Gloom

My mood and daily vision, which had been bright, can become dark and dismal. Going to bed at night was a frightening experience as I hoped I would never wake up. Action need to be taken immediately.

Reduction in sex drive

It is a serious problem, which must be handled with insight, understanding and maturity.

Worthlessness

When I am very depressed, I am overcome with a feeling of hopelessness and worthlessness. The large classes, the undisciplined pupils, poor motivation and lack of concentration gave me a sense of hopelessness. I felt that there was no way out. I then knew I needed help.

Loss of self-esteem

When I start feeling no good and think that I am a failure, I realise that I am on the road of a bout of depression.

Throughout my years as a depression sufferer, I have been sensitive to the signs, which I have mentioned above.

From a medical point of view, a person can be considered depressed, if they have at least five of the signs mentioned above. Everyone must take swift action when they, a friend or a colleague is affected by depression. You can learn to cope with depression. There is hope.

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African Renaissance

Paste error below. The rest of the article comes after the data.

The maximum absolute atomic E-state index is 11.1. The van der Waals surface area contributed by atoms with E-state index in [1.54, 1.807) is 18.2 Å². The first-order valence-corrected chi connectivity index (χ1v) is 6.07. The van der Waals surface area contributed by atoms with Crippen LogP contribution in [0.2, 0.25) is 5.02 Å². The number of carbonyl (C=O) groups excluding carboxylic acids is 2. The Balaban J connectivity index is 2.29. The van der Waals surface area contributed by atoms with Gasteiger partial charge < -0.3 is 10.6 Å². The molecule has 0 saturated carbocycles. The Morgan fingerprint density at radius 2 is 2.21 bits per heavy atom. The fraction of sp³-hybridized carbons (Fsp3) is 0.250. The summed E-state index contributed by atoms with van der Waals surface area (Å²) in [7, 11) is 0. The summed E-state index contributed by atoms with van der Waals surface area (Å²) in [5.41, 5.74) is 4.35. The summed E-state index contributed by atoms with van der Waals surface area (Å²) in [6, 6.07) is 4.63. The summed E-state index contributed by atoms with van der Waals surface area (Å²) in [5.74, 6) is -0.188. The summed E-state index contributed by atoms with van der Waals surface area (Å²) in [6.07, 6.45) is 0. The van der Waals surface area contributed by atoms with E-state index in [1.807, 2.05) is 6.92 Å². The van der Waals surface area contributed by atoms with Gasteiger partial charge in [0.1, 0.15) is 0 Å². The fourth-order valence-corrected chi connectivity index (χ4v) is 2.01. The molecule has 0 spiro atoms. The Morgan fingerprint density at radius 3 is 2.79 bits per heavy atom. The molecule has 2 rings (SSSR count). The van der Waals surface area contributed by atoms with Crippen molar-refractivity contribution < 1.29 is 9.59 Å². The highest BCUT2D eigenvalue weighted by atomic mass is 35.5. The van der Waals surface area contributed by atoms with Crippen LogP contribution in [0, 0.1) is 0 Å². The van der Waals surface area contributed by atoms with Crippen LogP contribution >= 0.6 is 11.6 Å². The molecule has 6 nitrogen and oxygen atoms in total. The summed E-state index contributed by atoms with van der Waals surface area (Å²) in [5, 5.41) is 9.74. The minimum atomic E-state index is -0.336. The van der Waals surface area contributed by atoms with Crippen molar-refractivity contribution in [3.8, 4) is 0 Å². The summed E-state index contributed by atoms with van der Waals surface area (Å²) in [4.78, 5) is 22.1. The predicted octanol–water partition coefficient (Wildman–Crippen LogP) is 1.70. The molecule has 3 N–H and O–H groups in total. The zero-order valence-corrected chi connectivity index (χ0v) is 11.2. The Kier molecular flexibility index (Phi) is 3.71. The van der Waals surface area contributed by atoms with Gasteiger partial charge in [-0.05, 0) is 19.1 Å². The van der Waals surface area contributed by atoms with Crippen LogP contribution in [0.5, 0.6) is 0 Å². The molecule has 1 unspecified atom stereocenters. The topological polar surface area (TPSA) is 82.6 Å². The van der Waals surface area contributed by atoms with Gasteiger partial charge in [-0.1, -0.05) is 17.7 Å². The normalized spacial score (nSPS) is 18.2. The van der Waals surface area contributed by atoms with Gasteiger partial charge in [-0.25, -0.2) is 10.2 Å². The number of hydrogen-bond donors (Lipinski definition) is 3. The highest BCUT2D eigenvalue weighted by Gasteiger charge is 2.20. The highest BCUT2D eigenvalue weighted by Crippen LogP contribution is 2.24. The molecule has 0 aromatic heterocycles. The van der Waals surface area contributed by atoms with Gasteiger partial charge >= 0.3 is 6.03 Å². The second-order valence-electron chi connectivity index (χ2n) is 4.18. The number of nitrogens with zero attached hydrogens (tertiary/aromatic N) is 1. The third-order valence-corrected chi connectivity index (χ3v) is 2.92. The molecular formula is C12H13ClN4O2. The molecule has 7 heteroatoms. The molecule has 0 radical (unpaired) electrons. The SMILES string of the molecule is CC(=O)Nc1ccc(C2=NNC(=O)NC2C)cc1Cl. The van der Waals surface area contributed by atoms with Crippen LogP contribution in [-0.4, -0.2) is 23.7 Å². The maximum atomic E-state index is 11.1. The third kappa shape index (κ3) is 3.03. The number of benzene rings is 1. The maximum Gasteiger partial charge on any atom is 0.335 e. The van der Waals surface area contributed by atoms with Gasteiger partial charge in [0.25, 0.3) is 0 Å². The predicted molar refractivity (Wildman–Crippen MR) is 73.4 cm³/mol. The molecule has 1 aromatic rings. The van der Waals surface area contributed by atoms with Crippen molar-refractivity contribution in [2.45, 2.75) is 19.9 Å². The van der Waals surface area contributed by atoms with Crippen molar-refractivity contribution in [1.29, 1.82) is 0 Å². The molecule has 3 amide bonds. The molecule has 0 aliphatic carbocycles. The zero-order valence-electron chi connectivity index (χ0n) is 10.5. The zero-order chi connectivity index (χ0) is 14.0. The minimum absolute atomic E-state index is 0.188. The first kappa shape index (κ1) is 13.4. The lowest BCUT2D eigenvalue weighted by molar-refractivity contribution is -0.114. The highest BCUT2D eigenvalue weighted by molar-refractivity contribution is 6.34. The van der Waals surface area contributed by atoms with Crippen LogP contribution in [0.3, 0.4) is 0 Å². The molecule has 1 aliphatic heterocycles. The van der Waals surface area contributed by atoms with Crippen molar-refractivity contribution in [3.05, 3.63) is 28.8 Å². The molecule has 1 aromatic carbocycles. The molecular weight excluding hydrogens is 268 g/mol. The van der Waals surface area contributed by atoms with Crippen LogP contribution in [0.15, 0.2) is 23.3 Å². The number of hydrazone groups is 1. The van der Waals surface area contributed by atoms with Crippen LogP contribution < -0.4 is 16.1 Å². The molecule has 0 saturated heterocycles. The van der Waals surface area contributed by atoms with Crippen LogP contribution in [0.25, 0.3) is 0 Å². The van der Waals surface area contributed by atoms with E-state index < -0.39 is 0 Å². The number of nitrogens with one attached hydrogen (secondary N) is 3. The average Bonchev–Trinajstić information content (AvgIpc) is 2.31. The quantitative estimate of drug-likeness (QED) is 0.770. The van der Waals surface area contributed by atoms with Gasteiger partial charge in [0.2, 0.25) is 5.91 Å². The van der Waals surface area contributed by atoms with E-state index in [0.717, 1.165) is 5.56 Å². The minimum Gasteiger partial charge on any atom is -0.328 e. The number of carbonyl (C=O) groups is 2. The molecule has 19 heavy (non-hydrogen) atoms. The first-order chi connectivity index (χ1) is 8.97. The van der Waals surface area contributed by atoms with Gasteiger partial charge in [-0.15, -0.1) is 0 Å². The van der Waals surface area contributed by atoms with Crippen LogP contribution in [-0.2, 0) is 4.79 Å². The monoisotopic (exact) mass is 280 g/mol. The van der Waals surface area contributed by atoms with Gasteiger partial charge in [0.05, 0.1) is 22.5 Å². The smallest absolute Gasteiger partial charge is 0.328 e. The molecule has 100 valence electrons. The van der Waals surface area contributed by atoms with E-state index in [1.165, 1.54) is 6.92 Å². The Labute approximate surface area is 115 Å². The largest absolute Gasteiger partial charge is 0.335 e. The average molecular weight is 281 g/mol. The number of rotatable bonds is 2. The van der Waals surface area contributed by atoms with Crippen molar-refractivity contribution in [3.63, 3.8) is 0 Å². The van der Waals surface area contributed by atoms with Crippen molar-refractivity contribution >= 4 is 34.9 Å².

Domestic Violence

Abigail George

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It is too cold to swim but she takes his hand. It is beach weather but it is still too cold to swim. She knows she is being brave at this point; even her rage is poetic as she feels the world, her world and the information in it blackening around her. Everything is becoming more and more intense (she can feel it in a jarring physical sense in her cells), barbarian, savage as she clings to him, her life partner and most of all she also feels mindful of detaching herself in secret from him. She is waiting for him, never questioning or fussing. Waiting for him to join her where she is outstretched on her side, her side of the towel and she is smiling up at him.

‘Here, let me dry your hair for you.’